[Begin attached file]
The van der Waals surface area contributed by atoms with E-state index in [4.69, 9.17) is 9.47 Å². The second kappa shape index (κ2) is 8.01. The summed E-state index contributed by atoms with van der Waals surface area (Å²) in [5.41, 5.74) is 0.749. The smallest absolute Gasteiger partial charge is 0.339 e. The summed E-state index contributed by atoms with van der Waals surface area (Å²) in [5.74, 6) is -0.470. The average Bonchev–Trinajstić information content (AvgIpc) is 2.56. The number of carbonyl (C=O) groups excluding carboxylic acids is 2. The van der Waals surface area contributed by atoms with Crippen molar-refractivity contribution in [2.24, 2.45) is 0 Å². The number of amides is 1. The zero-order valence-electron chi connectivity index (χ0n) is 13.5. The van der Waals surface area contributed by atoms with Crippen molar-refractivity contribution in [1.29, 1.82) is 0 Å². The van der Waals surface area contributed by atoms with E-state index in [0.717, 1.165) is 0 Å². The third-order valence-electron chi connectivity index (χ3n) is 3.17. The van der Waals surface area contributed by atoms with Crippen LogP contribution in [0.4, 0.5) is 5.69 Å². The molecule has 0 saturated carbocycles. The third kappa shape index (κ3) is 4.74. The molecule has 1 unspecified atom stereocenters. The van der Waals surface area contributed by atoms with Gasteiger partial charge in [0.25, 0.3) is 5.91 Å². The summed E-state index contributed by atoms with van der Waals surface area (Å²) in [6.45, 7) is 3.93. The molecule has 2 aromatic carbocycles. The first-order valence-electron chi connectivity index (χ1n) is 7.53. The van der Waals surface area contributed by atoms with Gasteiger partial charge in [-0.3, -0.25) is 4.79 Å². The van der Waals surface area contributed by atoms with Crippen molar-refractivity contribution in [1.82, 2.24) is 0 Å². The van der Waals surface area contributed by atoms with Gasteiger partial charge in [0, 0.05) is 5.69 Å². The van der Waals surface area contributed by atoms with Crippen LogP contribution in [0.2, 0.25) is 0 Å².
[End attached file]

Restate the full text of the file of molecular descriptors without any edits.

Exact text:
The van der Waals surface area contributed by atoms with E-state index in [4.69, 9.17) is 9.47 Å². The second kappa shape index (κ2) is 8.01. The summed E-state index contributed by atoms with van der Waals surface area (Å²) in [5.41, 5.74) is 0.749. The smallest absolute Gasteiger partial charge is 0.339 e. The summed E-state index contributed by atoms with van der Waals surface area (Å²) in [5.74, 6) is -0.470. The average Bonchev–Trinajstić information content (AvgIpc) is 2.56. The number of carbonyl (C=O) groups excluding carboxylic acids is 2. The van der Waals surface area contributed by atoms with Crippen molar-refractivity contribution in [2.24, 2.45) is 0 Å². The number of amides is 1. The zero-order valence-electron chi connectivity index (χ0n) is 13.5. The van der Waals surface area contributed by atoms with Crippen molar-refractivity contribution in [1.29, 1.82) is 0 Å². The van der Waals surface area contributed by atoms with E-state index in [0.717, 1.165) is 0 Å². The third-order valence-electron chi connectivity index (χ3n) is 3.17. The van der Waals surface area contributed by atoms with Crippen LogP contribution in [0.4, 0.5) is 5.69 Å². The molecule has 0 saturated carbocycles. The third kappa shape index (κ3) is 4.74. The molecule has 1 unspecified atom stereocenters. The van der Waals surface area contributed by atoms with Gasteiger partial charge in [0.25, 0.3) is 5.91 Å². The summed E-state index contributed by atoms with van der Waals surface area (Å²) in [6.45, 7) is 3.93. The molecule has 2 aromatic carbocycles. The first-order valence-electron chi connectivity index (χ1n) is 7.53. The van der Waals surface area contributed by atoms with Gasteiger partial charge in [-0.3, -0.25) is 4.79 Å². The van der Waals surface area contributed by atoms with Crippen molar-refractivity contribution in [1.82, 2.24) is 0 Å². The van der Waals surface area contributed by atoms with Gasteiger partial charge in [0, 0.05) is 5.69 Å². The van der Waals surface area contributed by atoms with Crippen LogP contribution in [0.2, 0.25) is 0 Å².